When Is a Fever Too High?

And what should you do about it?

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High-grade fevers, called hyperpyrexia, involve temperatures above 103 degrees and can be dangerous. However, when gauging a fever's danger in yourself or your child, it's more complicated than just looking at a number—especially in children.

For most people, most of the time, a fever isn't dangerous in terms of causing brain damage. This may go against what you've been taught to fear.

It helps to know what causes a fever, what the potential complications can be, and when to call your doctor or head to the emergency room. It's also important to know what's different about fevers in kids versus adults.

Why You Get Fevers

Usually, fevers are actually a good thing. They're part of the natural way the body fights off infections.

A part of the brain called the hypothalamus acts as a thermostat for your body. Most of the time, it keeps body temperatures around 98.6 degrees (37 degrees Celsius). When you get sick, though, it raises the temperature to make it hard for germs to live and multiply.

That's all well and good, unless the fever gets so high that it could start harming you.


A lot of things can cause high fevers. Some include low-grade fevers that become high-grade, such as:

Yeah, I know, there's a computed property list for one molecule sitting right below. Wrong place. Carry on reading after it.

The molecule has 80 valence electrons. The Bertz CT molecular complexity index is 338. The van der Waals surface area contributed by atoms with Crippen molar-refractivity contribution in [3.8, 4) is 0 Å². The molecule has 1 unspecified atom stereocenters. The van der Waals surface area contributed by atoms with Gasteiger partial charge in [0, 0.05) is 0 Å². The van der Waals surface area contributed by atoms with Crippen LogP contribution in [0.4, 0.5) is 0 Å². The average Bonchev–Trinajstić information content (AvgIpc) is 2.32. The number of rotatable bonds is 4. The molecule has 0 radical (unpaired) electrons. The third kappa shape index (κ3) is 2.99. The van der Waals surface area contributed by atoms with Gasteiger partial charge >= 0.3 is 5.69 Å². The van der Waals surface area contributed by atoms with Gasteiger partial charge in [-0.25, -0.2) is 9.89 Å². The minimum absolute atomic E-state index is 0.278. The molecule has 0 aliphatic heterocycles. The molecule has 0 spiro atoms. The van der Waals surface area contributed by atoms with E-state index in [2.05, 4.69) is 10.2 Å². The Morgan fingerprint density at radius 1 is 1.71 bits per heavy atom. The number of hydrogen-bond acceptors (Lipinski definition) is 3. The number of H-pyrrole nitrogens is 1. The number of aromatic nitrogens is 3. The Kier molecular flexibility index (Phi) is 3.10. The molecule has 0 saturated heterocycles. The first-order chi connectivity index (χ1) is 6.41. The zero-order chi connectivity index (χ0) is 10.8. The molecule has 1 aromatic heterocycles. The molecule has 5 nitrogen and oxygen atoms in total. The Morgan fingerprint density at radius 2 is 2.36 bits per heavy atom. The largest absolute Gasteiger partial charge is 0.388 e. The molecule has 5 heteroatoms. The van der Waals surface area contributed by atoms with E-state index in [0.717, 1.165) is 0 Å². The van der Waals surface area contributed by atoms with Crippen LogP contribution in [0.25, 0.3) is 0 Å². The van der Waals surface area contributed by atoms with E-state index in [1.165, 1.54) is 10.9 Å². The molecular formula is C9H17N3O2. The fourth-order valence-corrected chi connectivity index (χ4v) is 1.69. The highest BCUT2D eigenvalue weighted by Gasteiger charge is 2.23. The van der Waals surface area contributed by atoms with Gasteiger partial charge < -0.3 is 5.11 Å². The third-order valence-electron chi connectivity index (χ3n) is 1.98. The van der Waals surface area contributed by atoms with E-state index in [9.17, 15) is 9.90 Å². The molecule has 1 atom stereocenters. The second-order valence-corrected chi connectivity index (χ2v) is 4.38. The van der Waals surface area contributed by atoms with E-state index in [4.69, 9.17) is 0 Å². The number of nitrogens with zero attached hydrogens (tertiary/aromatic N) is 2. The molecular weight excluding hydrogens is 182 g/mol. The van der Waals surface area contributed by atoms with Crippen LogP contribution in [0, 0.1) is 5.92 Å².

• Viruses
  • Bacteria
  • Fungi
  • Toxins
  • Drugs

If a fever continues unchecked, or your body doesn't respond to treatment, the fever may rise into the danger zone.

Causes of Fevers
Verywell / Jiaqi Zhou

Some medical conditions that don't involve low fevers are associated with high-grade fever. Some of these are:

  • Intracranial hemorrhage
  • Thyroid storm
  • Serotonin syndrome
  • Sepsis
  • Kawasaki syndrome
  • Neuroleptic malignant syndrome
  • Heatstroke
  • Drug overdose

Symptoms and Complications

As your fever rises, it may bring on new symptoms.

Low-grade fever (pyrexia) symptoms include:

  • Chills
  • Sweats
  • Feeling hot
  • Headache
  • Eyes that are achy or tired
  • Thirst
  • Low appetite

Early high-grade fever (hyperpyrexia) symptoms may still include those from the list above, plus:

  • Extreme sweating
  • Dizziness and light-headedness
  • Muscle cramps
  • Fatigue
  • Weakness
  • Nausea

Persistent or worsening high-grade fever can also cause:

  • Contracted (small) pupils
  • Mild confusion
  • Cool, moist, pale skin
  • Upset stomach or vomiting
  • Decreased urine or inability to urinate

Longer-lasting high-grade fever or temperatures above 106.1 F can lead to:

  • Extreme confusion
  • Hallucinations
  • Loss of consciousness
  • Shallow, rapid breathing
  • Hot, dry, red skin
  • Weak, fast heartbeat
  • Dilated (large) pupils
  • Seizures

Fevers over 106.1 F (41.2 C) need medical attention to prevent serious, long-term consequences—including brain damage and death.

Brain Damage and Death

While high fevers, especially those that are prolonged, can lead to brain damage and death, this is extremely rare.

According to a 2016 study, heatstroke is the most deadly heat-related illness, killing 58% or more of the people it affects. Among survivors, most make full recoveries, but some may have long-term organ damage.

Organs that can be damaged by prolonged hyperpyrexia include:

  • Brain
  • Heart and cardiovascular system
  • Kidneys
  • Liver
  • Intestines